Thus, in the actual American experience, legal abortions notwithstanding, GDP per capita has been able to rise. But GDP per capita, as an average, doesn’t tell us anything about the distribution of income. When we look at median incomes – the point at which 50% of people receive less and 50% receive more – a declining median in the face of economic growth bespeaks big gains at the top of the socioeconomic ladder. Even in Star Parker’s simple model, the same phenomenon would tend to occur: a bigger pie means extra large slices for a fortunate few as growth is largely captured by the top. No wonder the plutocrats court the right-to-lifers so assiduously.
The second phase of Star Parker’s pitch takes a familiar demographic fact and warps it beyond recognition in a right-wing house of mirrors:
The core of our entitlements crisis lies in dropping population growth rates, resulting in an aging population. This places a growing tax burden on a smaller labor force to cover the retirement and health costs of our elderly.
Mueller attributes the current deficit in Social Security to this shrunken work force, diminished in size due to the ravages of legal abortion.
As an initial matter, one wonders if Star Parker realizes that she is attracting attention to the Social Security and Medicare taxes (FICA and SECA contributions) deliberately ignored by GOP propaganda that bemoans the failure of so many ordinary Americans to pay federal income tax and, by implication, contribute to the costs of running the country. If the GOP is going to use Parker’s arguments against abortion, they’d better figure out how to coordinate these messages, although when so many of their constituents are unperturbed by obvious lies, perhaps they need not worry about consistency at all.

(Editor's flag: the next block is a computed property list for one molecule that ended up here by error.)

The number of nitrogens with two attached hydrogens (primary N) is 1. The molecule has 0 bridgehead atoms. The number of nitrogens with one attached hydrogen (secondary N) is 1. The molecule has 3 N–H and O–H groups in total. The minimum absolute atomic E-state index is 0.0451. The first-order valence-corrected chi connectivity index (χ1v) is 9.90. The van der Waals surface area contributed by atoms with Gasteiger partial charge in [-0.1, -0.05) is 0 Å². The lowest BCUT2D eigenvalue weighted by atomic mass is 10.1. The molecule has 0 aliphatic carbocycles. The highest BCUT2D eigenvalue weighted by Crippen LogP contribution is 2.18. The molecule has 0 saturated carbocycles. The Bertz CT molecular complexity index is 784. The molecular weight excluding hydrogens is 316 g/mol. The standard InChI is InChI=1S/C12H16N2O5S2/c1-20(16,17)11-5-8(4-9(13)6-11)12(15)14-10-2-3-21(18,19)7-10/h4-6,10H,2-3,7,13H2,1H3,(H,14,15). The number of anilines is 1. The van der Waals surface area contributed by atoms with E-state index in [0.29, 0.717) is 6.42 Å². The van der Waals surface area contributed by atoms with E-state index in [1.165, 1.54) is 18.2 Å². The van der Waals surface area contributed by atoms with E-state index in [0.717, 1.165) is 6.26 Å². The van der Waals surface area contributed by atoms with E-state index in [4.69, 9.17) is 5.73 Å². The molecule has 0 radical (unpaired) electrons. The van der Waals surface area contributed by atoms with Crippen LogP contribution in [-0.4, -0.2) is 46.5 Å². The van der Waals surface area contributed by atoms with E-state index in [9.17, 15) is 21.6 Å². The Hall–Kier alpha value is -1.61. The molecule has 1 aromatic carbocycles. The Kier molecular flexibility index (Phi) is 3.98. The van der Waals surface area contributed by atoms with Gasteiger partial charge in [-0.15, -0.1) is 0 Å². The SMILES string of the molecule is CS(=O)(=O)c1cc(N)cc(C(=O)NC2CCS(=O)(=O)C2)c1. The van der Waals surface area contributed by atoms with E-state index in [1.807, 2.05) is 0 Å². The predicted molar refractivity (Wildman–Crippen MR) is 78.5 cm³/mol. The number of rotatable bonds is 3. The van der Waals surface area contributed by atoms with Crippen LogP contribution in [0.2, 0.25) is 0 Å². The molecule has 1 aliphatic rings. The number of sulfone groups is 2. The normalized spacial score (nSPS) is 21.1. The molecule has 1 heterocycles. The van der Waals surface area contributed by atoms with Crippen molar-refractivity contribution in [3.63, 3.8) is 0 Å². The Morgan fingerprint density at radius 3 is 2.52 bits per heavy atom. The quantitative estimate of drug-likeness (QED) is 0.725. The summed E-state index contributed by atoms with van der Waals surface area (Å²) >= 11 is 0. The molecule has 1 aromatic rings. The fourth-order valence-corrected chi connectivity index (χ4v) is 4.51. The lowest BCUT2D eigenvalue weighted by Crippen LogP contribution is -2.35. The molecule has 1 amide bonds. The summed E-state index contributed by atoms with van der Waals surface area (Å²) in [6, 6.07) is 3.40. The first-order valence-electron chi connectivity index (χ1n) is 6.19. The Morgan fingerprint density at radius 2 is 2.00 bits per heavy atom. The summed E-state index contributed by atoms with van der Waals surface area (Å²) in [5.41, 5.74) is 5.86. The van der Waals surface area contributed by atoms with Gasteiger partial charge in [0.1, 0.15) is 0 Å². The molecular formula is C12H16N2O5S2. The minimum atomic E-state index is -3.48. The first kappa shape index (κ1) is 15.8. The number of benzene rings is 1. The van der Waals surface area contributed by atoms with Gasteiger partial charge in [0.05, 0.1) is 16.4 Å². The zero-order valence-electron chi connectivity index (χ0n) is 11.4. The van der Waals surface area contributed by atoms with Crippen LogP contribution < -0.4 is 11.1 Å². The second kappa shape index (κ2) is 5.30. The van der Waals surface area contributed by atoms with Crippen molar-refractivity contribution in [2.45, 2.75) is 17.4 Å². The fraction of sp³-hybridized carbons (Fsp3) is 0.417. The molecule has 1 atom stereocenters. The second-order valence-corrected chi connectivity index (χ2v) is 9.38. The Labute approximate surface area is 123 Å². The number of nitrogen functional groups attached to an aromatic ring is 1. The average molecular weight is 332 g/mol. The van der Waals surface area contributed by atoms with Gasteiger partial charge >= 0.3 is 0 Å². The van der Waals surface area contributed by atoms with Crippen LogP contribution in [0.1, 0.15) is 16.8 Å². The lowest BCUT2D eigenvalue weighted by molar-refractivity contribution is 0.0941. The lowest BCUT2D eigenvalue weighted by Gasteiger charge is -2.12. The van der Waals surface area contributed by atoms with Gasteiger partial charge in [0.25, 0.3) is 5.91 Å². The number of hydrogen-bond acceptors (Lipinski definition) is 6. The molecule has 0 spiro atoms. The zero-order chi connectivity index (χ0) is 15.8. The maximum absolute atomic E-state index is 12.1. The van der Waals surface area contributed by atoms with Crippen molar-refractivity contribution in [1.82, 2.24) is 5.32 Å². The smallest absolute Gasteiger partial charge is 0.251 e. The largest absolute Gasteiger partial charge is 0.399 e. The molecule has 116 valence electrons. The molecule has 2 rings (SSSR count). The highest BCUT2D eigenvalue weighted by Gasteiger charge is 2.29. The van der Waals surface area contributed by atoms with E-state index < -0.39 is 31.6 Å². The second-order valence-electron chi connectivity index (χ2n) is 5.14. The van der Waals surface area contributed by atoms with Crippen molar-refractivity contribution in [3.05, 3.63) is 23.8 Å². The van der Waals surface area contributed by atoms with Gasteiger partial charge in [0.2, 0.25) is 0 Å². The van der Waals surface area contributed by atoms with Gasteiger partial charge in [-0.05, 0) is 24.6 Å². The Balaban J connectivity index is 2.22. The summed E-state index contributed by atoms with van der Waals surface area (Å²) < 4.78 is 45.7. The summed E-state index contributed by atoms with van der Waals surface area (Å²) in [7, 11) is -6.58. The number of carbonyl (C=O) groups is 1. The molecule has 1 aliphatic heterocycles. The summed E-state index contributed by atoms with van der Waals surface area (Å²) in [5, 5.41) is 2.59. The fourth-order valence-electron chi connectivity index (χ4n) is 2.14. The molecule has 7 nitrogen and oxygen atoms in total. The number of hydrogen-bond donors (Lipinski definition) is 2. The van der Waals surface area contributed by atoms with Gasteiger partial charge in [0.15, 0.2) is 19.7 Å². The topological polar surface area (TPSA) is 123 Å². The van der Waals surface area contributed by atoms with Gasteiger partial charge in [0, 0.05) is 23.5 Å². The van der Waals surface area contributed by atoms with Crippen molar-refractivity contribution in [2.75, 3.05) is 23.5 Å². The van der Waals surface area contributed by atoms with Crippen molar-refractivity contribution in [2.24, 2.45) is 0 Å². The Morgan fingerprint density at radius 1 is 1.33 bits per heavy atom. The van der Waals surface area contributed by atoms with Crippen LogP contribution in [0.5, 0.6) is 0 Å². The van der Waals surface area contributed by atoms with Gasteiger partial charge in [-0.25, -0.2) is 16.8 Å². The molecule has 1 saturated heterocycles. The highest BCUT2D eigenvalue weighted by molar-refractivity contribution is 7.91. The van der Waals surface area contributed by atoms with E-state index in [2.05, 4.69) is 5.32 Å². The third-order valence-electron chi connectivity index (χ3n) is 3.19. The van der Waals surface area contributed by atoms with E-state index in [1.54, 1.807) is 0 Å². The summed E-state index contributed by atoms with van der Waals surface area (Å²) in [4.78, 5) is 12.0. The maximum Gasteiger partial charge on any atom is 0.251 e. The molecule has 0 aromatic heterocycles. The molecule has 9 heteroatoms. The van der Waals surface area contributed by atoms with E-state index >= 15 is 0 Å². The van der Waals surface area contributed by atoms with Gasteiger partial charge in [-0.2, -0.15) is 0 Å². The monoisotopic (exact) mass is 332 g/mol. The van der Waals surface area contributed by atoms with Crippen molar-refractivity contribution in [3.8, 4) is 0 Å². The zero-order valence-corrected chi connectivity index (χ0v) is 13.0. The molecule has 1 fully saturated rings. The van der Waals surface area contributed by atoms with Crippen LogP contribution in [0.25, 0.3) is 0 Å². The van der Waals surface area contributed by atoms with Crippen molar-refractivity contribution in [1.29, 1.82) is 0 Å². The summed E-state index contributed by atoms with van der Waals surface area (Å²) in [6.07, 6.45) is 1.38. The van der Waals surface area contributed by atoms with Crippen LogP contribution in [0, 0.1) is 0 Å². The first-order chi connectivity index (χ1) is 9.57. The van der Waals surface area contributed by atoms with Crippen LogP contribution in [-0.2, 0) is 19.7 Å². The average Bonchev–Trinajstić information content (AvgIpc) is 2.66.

The U.S. population growth rate is just under one percent. With a current population of 314 million, that means three million new American Dreamers per year. This rate is much higher than those of most developed countries, due to higher fertility rates, which are in turn enhanced by immigration of certain groups that tend to have more children per woman. Although fertility has declined from its post-war peak in 1960, it has actually risen since its low in 1976. Thus, for Star Parker, there is another unspoken, bitter irony in these numbers: much of the increase in U.S. fertility rates during the dreaded Roe v. Wade era of nationwide legal abortions has been thanks to another bete noire of the right wing, Latino immigration. Don’t those good Catholics deserve a little credit for producing more labor units for the great capitalist machine? Haven’t all those little Pedros and Marias made up for the aborted Keshawns and Lashondas? Our best wishes to Marco Rubio in squaring that circle.
As the graph below (courtesy of PopulationPress.org) illustrates, U.S. population growth is strong, putting us on course to reach 400 million by the middle of this century, which will be here faster than you can say, “I remember when there were trees over there.”
The growth charts for other OECD countries are far less steep, making Parker’s argument from demography much more convincing in Europe than it is here. Indeed, with numbers like this, one needs to ask if the “core of our entitlements crisis” might have another dimension we are not supposed to see. The latest report from the trustees of Social Security projects that the retirement portion of OASDI will be solvent until 2027, the disability portion will exhaust its trust fund in 2016, and Medicare falls somewhere in between, with the skyrocketing cost of health care compounding the pressure from demography. The report urges Congress to address the funding of the entire OASDI program. How might one go about doing that?